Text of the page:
“Her eyes were blue with age. Her skin had a pattern all its own ofnumberless branching wrinkles” (paragraph 2). This quotation was one of many indications of Phoenix Jacksons oldage. Normally, in society there are benefits for the elderly and thoseof the golden age. There are various organizations that help people whoare over the age of sixty-five. They also provide various servicestowards them such as meals on wheels.
Was there not someone who couldhave delivered the medicine to this woman of nearly 100 years of age? Perhaps Phoenix Jackson was too shy or had too much pride to ask for aservice of that nature. The doctors from the medical building knew aboutthe condition of Phoenixs grandson and did nothing to try and help. This showed the lack of respect that was present in the society. Intodays society, someone of that age commands and deserves the properrespect. “She carried a thin, small cane made from an umbrella, and with this shekept tapping the frozen earth in front of her,” (paragraph 1). The next conflict that plagued her is that of her health.
In thepreceding quotation, there was one important note that readers shouldtake into consideration. The fact that she kept persistently tapping theearth in front of her could only indicate one thingthat she wasvisually impaired. She may not have been completely blind, but she hadto have been substantially impaired to have kept tapping her cane in aredundant manner. Someone who is even remotely visually impaired shouldnot be traveling in the forest.
Phoenix also suffered from a problemthat often plagues people at an old age. This problem is senility. “But she sat down to rest She did not dare to close her eyes and when alittle boy brought her a plate with a slice of marble-cake on it shespoke to him. “That would be acceptable,” she said. But when she went totake it there was just her own hand in the air,” (paragraph 15).
This was just one out of many instances in the story where Phoenixtalked to herself and hadhallucinations. Talking to ones self in the forest is a definite signof senility. Phoenix did not allow her two disabilities to get in herway, but had society cared for her properly she would have been in aninstitution for the elderly. As for her grandsons health, the readersknow that he also, was not doing well. The only pertinent informationgiven was that he “swallowed lye,” (paragraph 91). He, also, should havebeen receiving professional care.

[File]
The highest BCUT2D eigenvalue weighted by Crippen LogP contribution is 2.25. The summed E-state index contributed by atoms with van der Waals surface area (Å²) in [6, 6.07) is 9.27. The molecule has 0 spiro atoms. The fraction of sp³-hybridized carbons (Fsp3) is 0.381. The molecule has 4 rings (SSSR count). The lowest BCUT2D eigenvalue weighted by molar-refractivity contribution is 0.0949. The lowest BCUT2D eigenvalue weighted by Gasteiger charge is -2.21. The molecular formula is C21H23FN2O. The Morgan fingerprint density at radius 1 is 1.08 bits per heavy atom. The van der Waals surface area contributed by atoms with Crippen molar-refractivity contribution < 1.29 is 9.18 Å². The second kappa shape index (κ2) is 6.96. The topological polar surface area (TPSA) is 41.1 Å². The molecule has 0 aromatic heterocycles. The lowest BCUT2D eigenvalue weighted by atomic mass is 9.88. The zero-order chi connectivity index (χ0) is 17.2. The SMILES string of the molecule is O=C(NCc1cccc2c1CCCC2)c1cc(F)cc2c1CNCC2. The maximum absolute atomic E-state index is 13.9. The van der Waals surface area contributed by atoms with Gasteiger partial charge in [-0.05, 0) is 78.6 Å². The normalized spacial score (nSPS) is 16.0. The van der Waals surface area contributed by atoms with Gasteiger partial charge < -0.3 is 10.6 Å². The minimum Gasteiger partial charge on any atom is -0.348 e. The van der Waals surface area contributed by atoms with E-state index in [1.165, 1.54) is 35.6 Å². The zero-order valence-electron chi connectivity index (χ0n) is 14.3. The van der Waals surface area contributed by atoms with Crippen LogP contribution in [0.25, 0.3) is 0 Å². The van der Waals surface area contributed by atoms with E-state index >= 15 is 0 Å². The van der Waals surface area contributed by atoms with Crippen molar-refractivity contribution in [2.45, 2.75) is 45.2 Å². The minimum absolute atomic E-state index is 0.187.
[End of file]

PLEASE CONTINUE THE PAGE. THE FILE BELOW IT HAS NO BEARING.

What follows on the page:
An American society in the nineteenfortys did not provide free health care, and that sets up the finalconflict, the state of poverty of Phoenix Jackson. “Its Christmas time, Grandma,” said the attendant. “Could I give you afew pennies out of my purse?””Five pennies is a nickel,” said Phoenix stiffly,” (paragraph 100)This quotation, a conversation between Phoenix and the attendant at themedical building, came after Phoenix had arrived at the doctors officeand had already received her medicine from the attendant. Phoenix wasnot ashamed to ask for the extra pocket change so that she could buy hergrandson a windmill made out of paper. That nickel was the second nickelthat she had managed to obtain. The first five cents was basicallyobtained through theft.
She distracted a hunter she had met in theforest so that she could pick up a nickel that he had dropped. Phoenixhad no reason to be ashamed of the ten cents that she had acquiredthrough begging and stealing. Her perspective was that society had norespect for her, so why should she have respect for society? In conclusion, poverty was probably the main conflict out of all theother four mentioned. Had she not been poor, she would have been able toafford proper care for herself and her grandson and would therefore beliving a higher standard of life.
Had she not been poor, she could havepaid for a cab ride to the city or she could have paid for delivery ofthe medicine. She would not have had to beg for meaningless nickels. Without money society doesnt care for you and has therefore no respectfor you no matter how old you might be. Work CitedWelty, Eudora.
“A Worn Path. ” Writing About Literature. Brief EighthEdition. Edgar V RobertsEnglewood Cliffs, New Jersey: Prentice Hall,1995. 196-201.Category: English